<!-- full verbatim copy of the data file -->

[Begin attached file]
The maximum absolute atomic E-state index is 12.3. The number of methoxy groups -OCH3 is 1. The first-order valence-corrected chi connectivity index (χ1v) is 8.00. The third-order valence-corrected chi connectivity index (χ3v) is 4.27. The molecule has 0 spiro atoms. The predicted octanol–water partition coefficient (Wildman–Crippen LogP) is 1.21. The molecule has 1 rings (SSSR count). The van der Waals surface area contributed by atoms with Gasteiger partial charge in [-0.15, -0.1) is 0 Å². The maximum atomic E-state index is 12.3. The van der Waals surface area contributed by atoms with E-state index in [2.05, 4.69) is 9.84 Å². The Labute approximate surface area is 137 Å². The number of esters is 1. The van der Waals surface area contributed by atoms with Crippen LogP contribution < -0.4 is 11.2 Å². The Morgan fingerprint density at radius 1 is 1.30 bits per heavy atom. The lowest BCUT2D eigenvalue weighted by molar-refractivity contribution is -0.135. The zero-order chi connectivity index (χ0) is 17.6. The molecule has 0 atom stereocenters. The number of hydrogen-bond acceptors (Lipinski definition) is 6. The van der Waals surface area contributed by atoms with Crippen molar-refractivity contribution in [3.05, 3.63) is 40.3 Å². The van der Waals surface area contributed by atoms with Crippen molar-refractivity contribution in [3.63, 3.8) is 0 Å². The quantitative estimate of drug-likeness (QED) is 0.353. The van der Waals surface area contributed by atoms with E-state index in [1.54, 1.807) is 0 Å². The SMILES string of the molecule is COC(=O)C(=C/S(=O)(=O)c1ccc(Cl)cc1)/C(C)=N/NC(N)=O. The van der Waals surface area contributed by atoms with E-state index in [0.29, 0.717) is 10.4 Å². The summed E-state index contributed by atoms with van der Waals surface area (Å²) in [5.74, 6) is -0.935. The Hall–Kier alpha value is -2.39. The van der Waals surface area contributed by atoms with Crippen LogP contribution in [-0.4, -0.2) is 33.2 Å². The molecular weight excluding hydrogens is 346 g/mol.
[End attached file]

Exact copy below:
The maximum absolute atomic E-state index is 12.3. The number of methoxy groups -OCH3 is 1. The first-order valence-corrected chi connectivity index (χ1v) is 8.00. The third-order valence-corrected chi connectivity index (χ3v) is 4.27. The molecule has 0 spiro atoms. The predicted octanol–water partition coefficient (Wildman–Crippen LogP) is 1.21. The molecule has 1 rings (SSSR count). The van der Waals surface area contributed by atoms with Gasteiger partial charge in [-0.15, -0.1) is 0 Å². The maximum atomic E-state index is 12.3. The van der Waals surface area contributed by atoms with E-state index in [2.05, 4.69) is 9.84 Å². The Labute approximate surface area is 137 Å². The number of esters is 1. The van der Waals surface area contributed by atoms with Crippen LogP contribution < -0.4 is 11.2 Å². The Morgan fingerprint density at radius 1 is 1.30 bits per heavy atom. The lowest BCUT2D eigenvalue weighted by molar-refractivity contribution is -0.135. The zero-order chi connectivity index (χ0) is 17.6. The molecule has 0 atom stereocenters. The number of hydrogen-bond acceptors (Lipinski definition) is 6. The van der Waals surface area contributed by atoms with Crippen molar-refractivity contribution in [3.05, 3.63) is 40.3 Å². The van der Waals surface area contributed by atoms with Crippen molar-refractivity contribution in [3.63, 3.8) is 0 Å². The quantitative estimate of drug-likeness (QED) is 0.353. The van der Waals surface area contributed by atoms with E-state index in [1.54, 1.807) is 0 Å². The SMILES string of the molecule is COC(=O)C(=C/S(=O)(=O)c1ccc(Cl)cc1)/C(C)=N/NC(N)=O. The van der Waals surface area contributed by atoms with E-state index in [0.29, 0.717) is 10.4 Å². The summed E-state index contributed by atoms with van der Waals surface area (Å²) in [5.74, 6) is -0.935. The Hall–Kier alpha value is -2.39. The van der Waals surface area contributed by atoms with Crippen LogP contribution in [-0.4, -0.2) is 33.2 Å². The molecular weight excluding hydrogens is 346 g/mol.